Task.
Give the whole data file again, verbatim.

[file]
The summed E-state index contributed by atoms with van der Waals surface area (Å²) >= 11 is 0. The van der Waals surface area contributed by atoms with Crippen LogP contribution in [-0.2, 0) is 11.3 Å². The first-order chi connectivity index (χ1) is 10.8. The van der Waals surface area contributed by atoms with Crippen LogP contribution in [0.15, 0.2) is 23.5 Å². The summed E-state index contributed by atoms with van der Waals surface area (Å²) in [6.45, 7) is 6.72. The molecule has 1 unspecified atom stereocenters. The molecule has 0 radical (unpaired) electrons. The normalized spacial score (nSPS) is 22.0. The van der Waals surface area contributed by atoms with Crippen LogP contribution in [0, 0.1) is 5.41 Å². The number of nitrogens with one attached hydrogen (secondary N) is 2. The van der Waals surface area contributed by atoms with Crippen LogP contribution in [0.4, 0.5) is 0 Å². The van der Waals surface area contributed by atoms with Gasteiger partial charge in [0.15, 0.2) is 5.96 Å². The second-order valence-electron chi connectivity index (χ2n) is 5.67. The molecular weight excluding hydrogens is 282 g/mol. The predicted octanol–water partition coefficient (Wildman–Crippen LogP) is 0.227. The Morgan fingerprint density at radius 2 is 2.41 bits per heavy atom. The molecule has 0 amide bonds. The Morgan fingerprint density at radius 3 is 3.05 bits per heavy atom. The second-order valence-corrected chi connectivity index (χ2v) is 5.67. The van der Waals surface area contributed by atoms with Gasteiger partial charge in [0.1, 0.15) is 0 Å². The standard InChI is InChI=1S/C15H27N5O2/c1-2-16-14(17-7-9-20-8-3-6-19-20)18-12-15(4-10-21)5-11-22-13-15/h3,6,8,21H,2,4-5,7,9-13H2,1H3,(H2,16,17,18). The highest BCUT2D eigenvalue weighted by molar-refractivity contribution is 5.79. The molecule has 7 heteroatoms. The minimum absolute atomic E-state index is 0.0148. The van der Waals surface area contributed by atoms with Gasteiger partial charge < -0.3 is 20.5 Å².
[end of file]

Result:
The summed E-state index contributed by atoms with van der Waals surface area (Å²) >= 11 is 0. The van der Waals surface area contributed by atoms with Crippen LogP contribution in [-0.2, 0) is 11.3 Å². The first-order chi connectivity index (χ1) is 10.8. The van der Waals surface area contributed by atoms with Crippen LogP contribution in [0.15, 0.2) is 23.5 Å². The summed E-state index contributed by atoms with van der Waals surface area (Å²) in [6.45, 7) is 6.72. The molecule has 1 unspecified atom stereocenters. The molecule has 0 radical (unpaired) electrons. The normalized spacial score (nSPS) is 22.0. The van der Waals surface area contributed by atoms with Crippen LogP contribution in [0, 0.1) is 5.41 Å². The number of nitrogens with one attached hydrogen (secondary N) is 2. The van der Waals surface area contributed by atoms with Crippen LogP contribution in [0.4, 0.5) is 0 Å². The van der Waals surface area contributed by atoms with Gasteiger partial charge in [0.15, 0.2) is 5.96 Å². The second-order valence-electron chi connectivity index (χ2n) is 5.67. The molecular weight excluding hydrogens is 282 g/mol. The predicted octanol–water partition coefficient (Wildman–Crippen LogP) is 0.227. The Morgan fingerprint density at radius 2 is 2.41 bits per heavy atom. The molecule has 0 amide bonds. The Morgan fingerprint density at radius 3 is 3.05 bits per heavy atom. The second-order valence-corrected chi connectivity index (χ2v) is 5.67. The van der Waals surface area contributed by atoms with Gasteiger partial charge in [0.1, 0.15) is 0 Å². The standard InChI is InChI=1S/C15H27N5O2/c1-2-16-14(17-7-9-20-8-3-6-19-20)18-12-15(4-10-21)5-11-22-13-15/h3,6,8,21H,2,4-5,7,9-13H2,1H3,(H2,16,17,18). The highest BCUT2D eigenvalue weighted by molar-refractivity contribution is 5.79. The molecule has 7 heteroatoms. The minimum absolute atomic E-state index is 0.0148. The van der Waals surface area contributed by atoms with Gasteiger partial charge < -0.3 is 20.5 Å².